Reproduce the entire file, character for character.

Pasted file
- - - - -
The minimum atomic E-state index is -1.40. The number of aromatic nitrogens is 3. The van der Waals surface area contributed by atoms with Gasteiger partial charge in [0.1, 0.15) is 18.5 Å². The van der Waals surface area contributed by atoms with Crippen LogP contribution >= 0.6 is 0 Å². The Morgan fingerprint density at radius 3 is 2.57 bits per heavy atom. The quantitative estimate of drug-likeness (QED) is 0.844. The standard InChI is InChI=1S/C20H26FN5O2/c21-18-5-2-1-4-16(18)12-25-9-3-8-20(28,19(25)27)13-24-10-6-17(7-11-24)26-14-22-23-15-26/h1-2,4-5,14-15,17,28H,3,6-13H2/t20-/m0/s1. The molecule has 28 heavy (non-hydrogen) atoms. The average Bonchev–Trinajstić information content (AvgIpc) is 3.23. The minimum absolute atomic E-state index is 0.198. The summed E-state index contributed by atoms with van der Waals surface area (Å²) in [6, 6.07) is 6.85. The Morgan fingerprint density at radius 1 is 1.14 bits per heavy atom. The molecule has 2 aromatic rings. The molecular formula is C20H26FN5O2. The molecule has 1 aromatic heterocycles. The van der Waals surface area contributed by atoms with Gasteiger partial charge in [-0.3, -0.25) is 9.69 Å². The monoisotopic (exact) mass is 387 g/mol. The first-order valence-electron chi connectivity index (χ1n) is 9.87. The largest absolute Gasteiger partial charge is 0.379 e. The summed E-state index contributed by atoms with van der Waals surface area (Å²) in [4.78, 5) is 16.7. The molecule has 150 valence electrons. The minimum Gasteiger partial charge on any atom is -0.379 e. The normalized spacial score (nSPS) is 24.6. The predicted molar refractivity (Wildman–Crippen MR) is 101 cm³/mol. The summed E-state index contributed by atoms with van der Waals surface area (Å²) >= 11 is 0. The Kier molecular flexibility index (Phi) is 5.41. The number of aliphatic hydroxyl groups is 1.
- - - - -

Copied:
The minimum atomic E-state index is -1.40. The number of aromatic nitrogens is 3. The van der Waals surface area contributed by atoms with Gasteiger partial charge in [0.1, 0.15) is 18.5 Å². The van der Waals surface area contributed by atoms with Crippen LogP contribution >= 0.6 is 0 Å². The Morgan fingerprint density at radius 3 is 2.57 bits per heavy atom. The quantitative estimate of drug-likeness (QED) is 0.844. The standard InChI is InChI=1S/C20H26FN5O2/c21-18-5-2-1-4-16(18)12-25-9-3-8-20(28,19(25)27)13-24-10-6-17(7-11-24)26-14-22-23-15-26/h1-2,4-5,14-15,17,28H,3,6-13H2/t20-/m0/s1. The molecule has 28 heavy (non-hydrogen) atoms. The average Bonchev–Trinajstić information content (AvgIpc) is 3.23. The minimum absolute atomic E-state index is 0.198. The summed E-state index contributed by atoms with van der Waals surface area (Å²) in [6, 6.07) is 6.85. The Morgan fingerprint density at radius 1 is 1.14 bits per heavy atom. The molecule has 2 aromatic rings. The molecular formula is C20H26FN5O2. The molecule has 1 aromatic heterocycles. The van der Waals surface area contributed by atoms with Gasteiger partial charge in [-0.3, -0.25) is 9.69 Å². The monoisotopic (exact) mass is 387 g/mol. The first-order valence-electron chi connectivity index (χ1n) is 9.87. The largest absolute Gasteiger partial charge is 0.379 e. The summed E-state index contributed by atoms with van der Waals surface area (Å²) in [4.78, 5) is 16.7. The molecule has 150 valence electrons. The minimum Gasteiger partial charge on any atom is -0.379 e. The normalized spacial score (nSPS) is 24.6. The predicted molar refractivity (Wildman–Crippen MR) is 101 cm³/mol. The summed E-state index contributed by atoms with van der Waals surface area (Å²) >= 11 is 0. The Kier molecular flexibility index (Phi) is 5.41. The number of aliphatic hydroxyl groups is 1.